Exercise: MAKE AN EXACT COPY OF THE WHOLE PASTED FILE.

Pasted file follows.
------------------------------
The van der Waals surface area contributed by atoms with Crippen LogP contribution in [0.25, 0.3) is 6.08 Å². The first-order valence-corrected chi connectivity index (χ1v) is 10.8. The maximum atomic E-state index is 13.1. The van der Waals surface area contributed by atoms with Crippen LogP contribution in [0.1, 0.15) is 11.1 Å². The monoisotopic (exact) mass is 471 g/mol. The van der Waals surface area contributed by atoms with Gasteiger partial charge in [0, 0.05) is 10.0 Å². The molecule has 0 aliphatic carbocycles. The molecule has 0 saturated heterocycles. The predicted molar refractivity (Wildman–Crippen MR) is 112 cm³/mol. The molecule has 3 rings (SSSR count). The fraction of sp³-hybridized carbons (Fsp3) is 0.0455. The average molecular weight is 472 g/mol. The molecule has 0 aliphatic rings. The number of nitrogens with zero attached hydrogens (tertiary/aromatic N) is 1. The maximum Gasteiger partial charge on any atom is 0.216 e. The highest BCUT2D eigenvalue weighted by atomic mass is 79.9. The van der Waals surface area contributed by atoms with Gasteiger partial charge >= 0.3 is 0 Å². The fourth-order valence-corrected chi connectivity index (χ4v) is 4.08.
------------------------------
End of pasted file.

The van der Waals surface area contributed by atoms with Crippen LogP contribution in [0.25, 0.3) is 6.08 Å². The first-order valence-corrected chi connectivity index (χ1v) is 10.8. The maximum atomic E-state index is 13.1. The van der Waals surface area contributed by atoms with Crippen LogP contribution in [0.1, 0.15) is 11.1 Å². The monoisotopic (exact) mass is 471 g/mol. The van der Waals surface area contributed by atoms with Gasteiger partial charge in [0, 0.05) is 10.0 Å². The molecule has 0 aliphatic carbocycles. The molecule has 0 saturated heterocycles. The predicted molar refractivity (Wildman–Crippen MR) is 112 cm³/mol. The molecule has 3 rings (SSSR count). The fraction of sp³-hybridized carbons (Fsp3) is 0.0455. The average molecular weight is 472 g/mol. The molecule has 0 aliphatic rings. The number of nitrogens with zero attached hydrogens (tertiary/aromatic N) is 1. The maximum Gasteiger partial charge on any atom is 0.216 e. The highest BCUT2D eigenvalue weighted by atomic mass is 79.9. The van der Waals surface area contributed by atoms with Gasteiger partial charge >= 0.3 is 0 Å². The fourth-order valence-corrected chi connectivity index (χ4v) is 4.08.